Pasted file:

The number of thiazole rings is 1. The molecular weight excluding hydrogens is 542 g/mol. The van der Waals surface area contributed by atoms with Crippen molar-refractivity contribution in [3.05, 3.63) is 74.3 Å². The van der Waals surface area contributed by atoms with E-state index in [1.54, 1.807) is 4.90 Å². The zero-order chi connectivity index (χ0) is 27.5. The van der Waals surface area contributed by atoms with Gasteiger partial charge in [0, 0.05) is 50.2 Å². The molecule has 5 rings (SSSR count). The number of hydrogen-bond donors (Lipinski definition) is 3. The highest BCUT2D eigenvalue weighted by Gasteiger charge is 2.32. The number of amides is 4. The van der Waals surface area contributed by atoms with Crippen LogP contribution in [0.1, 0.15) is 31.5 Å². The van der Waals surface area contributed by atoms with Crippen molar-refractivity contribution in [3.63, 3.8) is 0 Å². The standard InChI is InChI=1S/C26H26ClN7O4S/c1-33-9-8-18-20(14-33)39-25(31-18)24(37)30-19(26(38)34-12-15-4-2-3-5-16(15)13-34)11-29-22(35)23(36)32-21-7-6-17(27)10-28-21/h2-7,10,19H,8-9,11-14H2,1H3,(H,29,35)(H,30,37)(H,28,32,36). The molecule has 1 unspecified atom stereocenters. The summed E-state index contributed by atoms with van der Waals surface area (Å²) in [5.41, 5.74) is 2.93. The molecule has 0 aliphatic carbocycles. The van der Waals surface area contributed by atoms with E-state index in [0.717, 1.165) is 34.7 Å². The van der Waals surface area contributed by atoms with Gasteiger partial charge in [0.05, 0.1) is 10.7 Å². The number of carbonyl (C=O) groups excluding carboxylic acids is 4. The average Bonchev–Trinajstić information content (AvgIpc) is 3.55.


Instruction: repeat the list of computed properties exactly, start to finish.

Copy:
The number of thiazole rings is 1. The molecular weight excluding hydrogens is 542 g/mol. The van der Waals surface area contributed by atoms with Crippen molar-refractivity contribution in [3.05, 3.63) is 74.3 Å². The van der Waals surface area contributed by atoms with E-state index in [1.54, 1.807) is 4.90 Å². The zero-order chi connectivity index (χ0) is 27.5. The van der Waals surface area contributed by atoms with Gasteiger partial charge in [0, 0.05) is 50.2 Å². The molecule has 5 rings (SSSR count). The number of hydrogen-bond donors (Lipinski definition) is 3. The highest BCUT2D eigenvalue weighted by Gasteiger charge is 2.32. The number of amides is 4. The van der Waals surface area contributed by atoms with Crippen LogP contribution in [0.1, 0.15) is 31.5 Å². The van der Waals surface area contributed by atoms with Crippen molar-refractivity contribution in [3.63, 3.8) is 0 Å². The standard InChI is InChI=1S/C26H26ClN7O4S/c1-33-9-8-18-20(14-33)39-25(31-18)24(37)30-19(26(38)34-12-15-4-2-3-5-16(15)13-34)11-29-22(35)23(36)32-21-7-6-17(27)10-28-21/h2-7,10,19H,8-9,11-14H2,1H3,(H,29,35)(H,30,37)(H,28,32,36). The molecule has 1 unspecified atom stereocenters. The summed E-state index contributed by atoms with van der Waals surface area (Å²) in [5.41, 5.74) is 2.93. The molecule has 0 aliphatic carbocycles. The van der Waals surface area contributed by atoms with E-state index in [0.717, 1.165) is 34.7 Å². The van der Waals surface area contributed by atoms with Gasteiger partial charge in [0.05, 0.1) is 10.7 Å². The number of carbonyl (C=O) groups excluding carboxylic acids is 4. The average Bonchev–Trinajstić information content (AvgIpc) is 3.55.